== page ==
Businesses are burned and looted in a black suburb, not by white supremacists a la Tulsa's Greenwood in 1921 but apparently by some residents a la Watts in 1965, only this time in suburbia.
The spark was a grand jury declining to indict the white police officer who shot and killed an unarmed black man. Other outrages gained national attention. Among them, New York City police wrestling a black man to the sidewalk and his death following a "chokehold" and a Cleveland officer shooting and killing a 12-year-old black boy with a pellet gun.
All the progressive Web sites and MSNBC programs are unanimous in their verdicts: the police are at war with unarmed black men and black communities. Indeed, the police are dangerous to American society. Traffic and ratings increase with the coverage — the visuals are great, as are hashtags such as #HandsUpDon'tShoot and #ICan'tBreathe.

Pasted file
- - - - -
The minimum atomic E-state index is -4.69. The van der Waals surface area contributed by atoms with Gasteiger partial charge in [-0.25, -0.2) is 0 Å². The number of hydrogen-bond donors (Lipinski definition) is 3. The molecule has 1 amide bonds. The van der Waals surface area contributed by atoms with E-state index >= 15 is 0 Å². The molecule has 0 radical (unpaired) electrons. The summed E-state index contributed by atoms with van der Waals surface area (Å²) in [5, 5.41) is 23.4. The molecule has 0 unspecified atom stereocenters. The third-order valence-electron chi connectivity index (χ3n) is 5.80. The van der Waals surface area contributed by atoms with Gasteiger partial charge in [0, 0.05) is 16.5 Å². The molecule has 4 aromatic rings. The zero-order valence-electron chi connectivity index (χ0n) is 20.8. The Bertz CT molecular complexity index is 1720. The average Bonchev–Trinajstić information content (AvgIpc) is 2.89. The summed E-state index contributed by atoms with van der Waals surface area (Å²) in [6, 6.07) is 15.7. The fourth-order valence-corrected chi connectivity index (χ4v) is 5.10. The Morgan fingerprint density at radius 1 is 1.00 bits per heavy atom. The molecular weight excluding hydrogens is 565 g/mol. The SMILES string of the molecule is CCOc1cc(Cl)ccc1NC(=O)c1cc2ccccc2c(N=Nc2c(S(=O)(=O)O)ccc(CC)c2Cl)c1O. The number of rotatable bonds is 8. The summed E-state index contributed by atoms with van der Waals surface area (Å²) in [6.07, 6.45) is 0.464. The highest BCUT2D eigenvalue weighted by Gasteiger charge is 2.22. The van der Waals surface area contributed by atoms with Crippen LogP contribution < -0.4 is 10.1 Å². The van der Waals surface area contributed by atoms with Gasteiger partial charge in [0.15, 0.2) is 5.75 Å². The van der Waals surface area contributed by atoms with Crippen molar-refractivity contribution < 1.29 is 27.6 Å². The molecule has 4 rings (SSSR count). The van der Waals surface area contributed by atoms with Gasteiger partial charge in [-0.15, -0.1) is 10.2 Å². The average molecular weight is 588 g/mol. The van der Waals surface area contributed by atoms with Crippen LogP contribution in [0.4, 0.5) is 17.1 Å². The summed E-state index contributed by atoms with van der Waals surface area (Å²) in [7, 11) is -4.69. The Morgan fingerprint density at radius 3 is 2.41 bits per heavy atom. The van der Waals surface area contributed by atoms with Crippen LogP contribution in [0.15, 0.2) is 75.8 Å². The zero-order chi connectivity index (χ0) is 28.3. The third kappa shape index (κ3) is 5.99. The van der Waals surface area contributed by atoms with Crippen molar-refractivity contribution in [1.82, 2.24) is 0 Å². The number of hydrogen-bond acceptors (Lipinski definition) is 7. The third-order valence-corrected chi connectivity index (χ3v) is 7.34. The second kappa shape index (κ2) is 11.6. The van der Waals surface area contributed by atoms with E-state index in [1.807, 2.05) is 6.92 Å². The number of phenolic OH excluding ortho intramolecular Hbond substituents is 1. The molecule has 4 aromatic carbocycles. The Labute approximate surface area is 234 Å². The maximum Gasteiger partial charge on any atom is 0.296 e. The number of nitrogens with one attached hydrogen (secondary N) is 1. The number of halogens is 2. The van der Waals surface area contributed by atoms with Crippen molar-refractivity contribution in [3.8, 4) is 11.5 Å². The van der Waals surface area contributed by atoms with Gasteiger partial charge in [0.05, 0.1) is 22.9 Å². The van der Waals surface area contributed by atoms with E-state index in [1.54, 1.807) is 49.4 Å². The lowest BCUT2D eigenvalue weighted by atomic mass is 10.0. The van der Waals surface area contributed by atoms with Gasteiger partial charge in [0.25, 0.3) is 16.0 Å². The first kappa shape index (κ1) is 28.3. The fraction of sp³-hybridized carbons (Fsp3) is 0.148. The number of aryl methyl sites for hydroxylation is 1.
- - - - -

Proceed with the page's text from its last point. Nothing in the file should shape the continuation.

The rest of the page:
Protests against "police violence" repeatedly disrupt the downtowns of progressive cities. Again, great visuals. They are largely peaceful, so far. The grievance is that this injustice is obvious and intolerable.
Meanwhile, progressives are dealt their most devastating electoral defeat since the 1920s. From the U.S. Congress to most statehouses, political control is even more in the hands of those who see none of the above as serious problems.
At the risk of being crass and reductive, many are supporters of a new Jim Crow. What is undeniable is that the new entirely reactionary Republican Party's "platform" was opposition to the nation's first black president. It succeeded largely because of an irrational but instinctive backlash against him in the majority white electorate. The same happened in 2010.
Welcome to post-racial America.